Jim Burns


It was a brown jacket, the kind with a zip and a fur collar, and it looked like the one that Jack Kerouac is wearing, in the famous photo, standing on a fire-escape in New York and gazing out across the city. His friend wore it well, but then he did wear most clothes well and he kept up-to-date and was always smart, even in casual wear. He himself didn't care too much about clothes and when he tried to they never seemed to fit him properly and, as his wife once said when she was his wife, "You shouldn't bother. Some people can manage it, some can't, and you're one of them." So, he just wore what there was to wear and generally looked nondescript and ordinary like dozens of other men. In some ways it was an advantage being like that because it made him anonymous and he enjoyed it. He didn't draw attention to himself and people left him alone.

But he did like his friend's jacket and he looked longingly at it whenever they met. He also liked his friend's wife and he often looked longingly at her without trying to make it too obvious. And he guessed that his friend knew that he envied him for having both the jacket and the wife, but nothing was ever said about it through the years they all went around together. He had made one drunken pass at the wife when he called at his friend's house and found her alone, but she had laughingly side-stepped him and men he heard his friend coming in. His friend's wife never mentioned the incident and he assumed she hadn't told her husband, but she sometimes glanced at him in a curious way, as if his clumsy attempt to kiss her had made her see him in a new light.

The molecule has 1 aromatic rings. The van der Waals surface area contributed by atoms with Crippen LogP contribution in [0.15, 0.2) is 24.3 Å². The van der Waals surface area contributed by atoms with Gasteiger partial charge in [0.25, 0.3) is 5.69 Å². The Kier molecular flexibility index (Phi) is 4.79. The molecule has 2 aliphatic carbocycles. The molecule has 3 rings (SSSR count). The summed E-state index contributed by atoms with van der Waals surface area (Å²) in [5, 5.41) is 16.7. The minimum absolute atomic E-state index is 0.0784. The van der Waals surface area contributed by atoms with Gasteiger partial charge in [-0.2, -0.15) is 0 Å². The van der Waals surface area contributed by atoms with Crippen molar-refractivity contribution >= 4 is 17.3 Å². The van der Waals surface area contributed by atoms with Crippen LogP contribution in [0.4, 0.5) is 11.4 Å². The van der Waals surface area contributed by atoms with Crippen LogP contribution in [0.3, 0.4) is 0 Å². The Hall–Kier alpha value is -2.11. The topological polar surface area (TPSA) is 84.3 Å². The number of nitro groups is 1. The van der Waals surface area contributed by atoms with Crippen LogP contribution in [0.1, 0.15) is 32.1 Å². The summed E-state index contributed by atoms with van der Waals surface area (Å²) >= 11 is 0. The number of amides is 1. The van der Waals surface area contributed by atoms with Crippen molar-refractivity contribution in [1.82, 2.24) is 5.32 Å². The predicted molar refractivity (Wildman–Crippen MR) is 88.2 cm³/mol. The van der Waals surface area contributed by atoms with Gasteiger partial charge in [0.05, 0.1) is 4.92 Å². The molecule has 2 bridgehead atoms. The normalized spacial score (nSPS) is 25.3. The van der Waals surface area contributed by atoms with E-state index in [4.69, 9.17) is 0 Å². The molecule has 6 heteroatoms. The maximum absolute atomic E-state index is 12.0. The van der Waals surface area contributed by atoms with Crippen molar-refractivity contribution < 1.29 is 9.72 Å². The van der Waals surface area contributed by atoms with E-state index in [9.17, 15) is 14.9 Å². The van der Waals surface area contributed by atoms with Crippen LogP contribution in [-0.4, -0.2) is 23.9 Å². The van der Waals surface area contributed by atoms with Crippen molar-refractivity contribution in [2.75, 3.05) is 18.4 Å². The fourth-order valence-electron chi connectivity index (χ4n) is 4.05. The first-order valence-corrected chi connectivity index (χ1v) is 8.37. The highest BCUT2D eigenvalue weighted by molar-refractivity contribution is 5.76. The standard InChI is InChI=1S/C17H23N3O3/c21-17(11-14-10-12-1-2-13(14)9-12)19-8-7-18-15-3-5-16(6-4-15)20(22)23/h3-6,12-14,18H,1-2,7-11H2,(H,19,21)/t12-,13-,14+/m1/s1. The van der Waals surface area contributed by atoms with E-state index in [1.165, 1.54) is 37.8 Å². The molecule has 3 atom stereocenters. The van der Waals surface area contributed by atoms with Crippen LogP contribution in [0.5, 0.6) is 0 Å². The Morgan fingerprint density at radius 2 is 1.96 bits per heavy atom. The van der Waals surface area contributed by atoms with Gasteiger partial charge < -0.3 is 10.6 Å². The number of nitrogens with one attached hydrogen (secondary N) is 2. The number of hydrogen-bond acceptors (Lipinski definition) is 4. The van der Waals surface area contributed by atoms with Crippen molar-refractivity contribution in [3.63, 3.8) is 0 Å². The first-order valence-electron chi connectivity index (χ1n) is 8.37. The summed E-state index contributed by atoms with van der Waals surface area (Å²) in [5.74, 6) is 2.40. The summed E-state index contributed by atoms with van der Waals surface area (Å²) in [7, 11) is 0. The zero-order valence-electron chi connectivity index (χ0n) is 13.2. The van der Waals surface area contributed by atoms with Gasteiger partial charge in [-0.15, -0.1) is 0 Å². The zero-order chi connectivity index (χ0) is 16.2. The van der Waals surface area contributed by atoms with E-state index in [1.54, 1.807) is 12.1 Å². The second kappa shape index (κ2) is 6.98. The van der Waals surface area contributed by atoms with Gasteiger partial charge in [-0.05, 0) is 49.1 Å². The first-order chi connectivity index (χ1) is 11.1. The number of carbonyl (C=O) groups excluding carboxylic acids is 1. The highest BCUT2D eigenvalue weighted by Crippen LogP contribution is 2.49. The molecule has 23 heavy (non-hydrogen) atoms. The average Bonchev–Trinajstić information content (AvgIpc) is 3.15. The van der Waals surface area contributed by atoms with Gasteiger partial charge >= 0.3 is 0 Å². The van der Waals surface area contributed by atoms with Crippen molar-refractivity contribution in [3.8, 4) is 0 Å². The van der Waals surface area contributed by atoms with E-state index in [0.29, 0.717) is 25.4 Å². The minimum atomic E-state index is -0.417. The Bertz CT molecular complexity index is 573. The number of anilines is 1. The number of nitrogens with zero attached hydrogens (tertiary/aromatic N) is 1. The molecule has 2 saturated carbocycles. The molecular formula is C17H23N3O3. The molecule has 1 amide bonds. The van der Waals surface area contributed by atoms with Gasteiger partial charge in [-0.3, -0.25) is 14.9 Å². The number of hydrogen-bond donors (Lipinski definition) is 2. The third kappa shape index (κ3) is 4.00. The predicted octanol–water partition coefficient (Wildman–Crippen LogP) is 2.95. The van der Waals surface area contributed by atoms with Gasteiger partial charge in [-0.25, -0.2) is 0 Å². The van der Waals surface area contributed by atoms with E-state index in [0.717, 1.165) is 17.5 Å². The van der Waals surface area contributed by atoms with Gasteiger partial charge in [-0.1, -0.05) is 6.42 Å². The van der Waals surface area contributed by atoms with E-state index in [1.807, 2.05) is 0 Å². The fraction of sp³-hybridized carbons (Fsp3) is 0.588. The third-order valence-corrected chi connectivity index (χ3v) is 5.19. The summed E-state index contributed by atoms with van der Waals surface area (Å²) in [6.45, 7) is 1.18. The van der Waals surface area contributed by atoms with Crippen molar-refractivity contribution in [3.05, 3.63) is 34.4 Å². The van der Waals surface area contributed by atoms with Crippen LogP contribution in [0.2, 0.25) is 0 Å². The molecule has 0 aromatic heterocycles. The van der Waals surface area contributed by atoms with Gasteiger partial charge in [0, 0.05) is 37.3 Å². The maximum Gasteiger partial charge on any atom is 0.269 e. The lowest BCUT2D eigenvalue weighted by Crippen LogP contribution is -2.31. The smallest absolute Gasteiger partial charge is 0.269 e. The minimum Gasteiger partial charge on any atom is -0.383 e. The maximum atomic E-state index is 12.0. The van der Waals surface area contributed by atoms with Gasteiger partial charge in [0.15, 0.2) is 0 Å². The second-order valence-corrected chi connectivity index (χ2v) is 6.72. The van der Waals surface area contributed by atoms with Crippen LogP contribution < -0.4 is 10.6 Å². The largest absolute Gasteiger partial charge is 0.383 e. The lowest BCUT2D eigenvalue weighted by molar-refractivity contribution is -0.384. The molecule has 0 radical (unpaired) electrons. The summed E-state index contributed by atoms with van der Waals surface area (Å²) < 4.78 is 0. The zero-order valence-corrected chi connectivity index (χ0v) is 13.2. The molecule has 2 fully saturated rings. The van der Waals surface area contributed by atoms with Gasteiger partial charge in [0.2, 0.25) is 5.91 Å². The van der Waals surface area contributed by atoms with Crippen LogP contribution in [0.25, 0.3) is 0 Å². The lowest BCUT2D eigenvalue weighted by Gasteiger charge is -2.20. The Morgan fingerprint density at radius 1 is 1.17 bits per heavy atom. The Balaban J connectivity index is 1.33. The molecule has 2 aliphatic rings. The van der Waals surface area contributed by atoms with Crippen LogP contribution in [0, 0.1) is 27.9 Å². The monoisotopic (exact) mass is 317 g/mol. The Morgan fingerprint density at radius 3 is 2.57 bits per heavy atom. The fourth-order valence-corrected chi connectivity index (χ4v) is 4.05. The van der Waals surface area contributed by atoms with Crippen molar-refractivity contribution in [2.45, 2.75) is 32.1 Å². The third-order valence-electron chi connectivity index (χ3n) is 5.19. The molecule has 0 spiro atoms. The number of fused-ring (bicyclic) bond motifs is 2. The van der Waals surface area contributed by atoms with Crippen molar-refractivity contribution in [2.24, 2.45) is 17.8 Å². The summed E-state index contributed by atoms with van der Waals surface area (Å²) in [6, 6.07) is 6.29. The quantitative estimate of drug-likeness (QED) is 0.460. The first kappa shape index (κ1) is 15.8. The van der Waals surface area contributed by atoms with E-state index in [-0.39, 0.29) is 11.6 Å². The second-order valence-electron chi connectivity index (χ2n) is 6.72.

A few months later his friend came to see him and gave him the jacket. "I've got a new one, more modern," he said, "and I was going to get rid of this but Monica said she thought you might like to have it." He started wearing the jacket as soon as he could and he bought some new trousers and shirts and tried to take care that they went with the jacket. He saw his friend and his wife watching him one night and they whispered to each other and smiled.